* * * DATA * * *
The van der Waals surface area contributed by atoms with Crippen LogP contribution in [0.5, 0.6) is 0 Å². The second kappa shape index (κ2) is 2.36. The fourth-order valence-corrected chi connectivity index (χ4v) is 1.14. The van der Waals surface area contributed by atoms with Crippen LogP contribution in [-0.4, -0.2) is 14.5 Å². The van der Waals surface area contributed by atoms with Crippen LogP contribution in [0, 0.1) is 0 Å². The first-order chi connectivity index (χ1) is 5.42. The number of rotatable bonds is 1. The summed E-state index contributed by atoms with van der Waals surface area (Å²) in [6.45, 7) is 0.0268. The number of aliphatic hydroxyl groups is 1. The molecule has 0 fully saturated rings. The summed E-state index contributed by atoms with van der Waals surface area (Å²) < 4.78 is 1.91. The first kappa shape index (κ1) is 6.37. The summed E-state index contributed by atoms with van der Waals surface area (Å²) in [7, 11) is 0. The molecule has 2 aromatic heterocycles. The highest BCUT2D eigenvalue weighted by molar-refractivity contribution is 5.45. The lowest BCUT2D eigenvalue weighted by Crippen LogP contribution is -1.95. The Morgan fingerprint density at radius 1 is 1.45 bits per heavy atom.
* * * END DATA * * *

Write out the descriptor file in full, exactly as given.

The van der Waals surface area contributed by atoms with Crippen LogP contribution in [0.5, 0.6) is 0 Å². The second kappa shape index (κ2) is 2.36. The fourth-order valence-corrected chi connectivity index (χ4v) is 1.14. The van der Waals surface area contributed by atoms with Crippen LogP contribution in [-0.4, -0.2) is 14.5 Å². The van der Waals surface area contributed by atoms with Crippen LogP contribution in [0, 0.1) is 0 Å². The first-order chi connectivity index (χ1) is 5.42. The number of rotatable bonds is 1. The summed E-state index contributed by atoms with van der Waals surface area (Å²) in [6.45, 7) is 0.0268. The number of aliphatic hydroxyl groups is 1. The molecule has 0 fully saturated rings. The summed E-state index contributed by atoms with van der Waals surface area (Å²) < 4.78 is 1.91. The first kappa shape index (κ1) is 6.37. The summed E-state index contributed by atoms with van der Waals surface area (Å²) in [7, 11) is 0. The molecule has 2 aromatic heterocycles. The highest BCUT2D eigenvalue weighted by molar-refractivity contribution is 5.45. The lowest BCUT2D eigenvalue weighted by Crippen LogP contribution is -1.95. The Morgan fingerprint density at radius 1 is 1.45 bits per heavy atom.